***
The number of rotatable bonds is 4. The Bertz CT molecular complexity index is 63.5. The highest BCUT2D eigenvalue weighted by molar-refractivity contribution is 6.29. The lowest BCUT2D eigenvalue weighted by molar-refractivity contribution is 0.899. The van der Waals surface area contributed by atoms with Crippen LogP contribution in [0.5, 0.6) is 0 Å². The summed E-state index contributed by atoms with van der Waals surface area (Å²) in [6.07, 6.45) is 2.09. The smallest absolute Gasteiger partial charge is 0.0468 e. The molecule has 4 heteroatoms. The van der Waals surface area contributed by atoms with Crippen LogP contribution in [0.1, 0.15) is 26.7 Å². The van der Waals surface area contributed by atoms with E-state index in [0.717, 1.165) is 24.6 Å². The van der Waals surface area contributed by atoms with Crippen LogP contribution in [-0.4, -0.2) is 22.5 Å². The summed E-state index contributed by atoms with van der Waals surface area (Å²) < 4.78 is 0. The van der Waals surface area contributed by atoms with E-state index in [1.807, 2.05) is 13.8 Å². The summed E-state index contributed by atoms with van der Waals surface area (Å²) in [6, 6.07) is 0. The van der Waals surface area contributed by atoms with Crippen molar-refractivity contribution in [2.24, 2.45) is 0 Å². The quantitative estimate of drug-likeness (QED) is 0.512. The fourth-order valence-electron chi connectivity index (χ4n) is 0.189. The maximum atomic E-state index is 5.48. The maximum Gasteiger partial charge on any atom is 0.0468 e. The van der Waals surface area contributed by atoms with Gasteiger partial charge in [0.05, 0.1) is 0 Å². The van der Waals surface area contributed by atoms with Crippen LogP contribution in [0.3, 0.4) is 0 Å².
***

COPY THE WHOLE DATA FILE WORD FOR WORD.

The number of rotatable bonds is 4. The Bertz CT molecular complexity index is 63.5. The highest BCUT2D eigenvalue weighted by molar-refractivity contribution is 6.29. The lowest BCUT2D eigenvalue weighted by molar-refractivity contribution is 0.899. The van der Waals surface area contributed by atoms with Crippen LogP contribution in [0.5, 0.6) is 0 Å². The summed E-state index contributed by atoms with van der Waals surface area (Å²) in [6.07, 6.45) is 2.09. The smallest absolute Gasteiger partial charge is 0.0468 e. The molecule has 4 heteroatoms. The van der Waals surface area contributed by atoms with Crippen LogP contribution in [0.1, 0.15) is 26.7 Å². The van der Waals surface area contributed by atoms with E-state index in [0.717, 1.165) is 24.6 Å². The van der Waals surface area contributed by atoms with Crippen LogP contribution in [-0.4, -0.2) is 22.5 Å². The summed E-state index contributed by atoms with van der Waals surface area (Å²) < 4.78 is 0. The van der Waals surface area contributed by atoms with E-state index in [1.807, 2.05) is 13.8 Å². The summed E-state index contributed by atoms with van der Waals surface area (Å²) in [6, 6.07) is 0. The van der Waals surface area contributed by atoms with Crippen molar-refractivity contribution in [2.24, 2.45) is 0 Å². The quantitative estimate of drug-likeness (QED) is 0.512. The fourth-order valence-electron chi connectivity index (χ4n) is 0.189. The maximum atomic E-state index is 5.48. The maximum Gasteiger partial charge on any atom is 0.0468 e. The van der Waals surface area contributed by atoms with Gasteiger partial charge in [0.05, 0.1) is 0 Å². The van der Waals surface area contributed by atoms with Crippen LogP contribution in [0.3, 0.4) is 0 Å².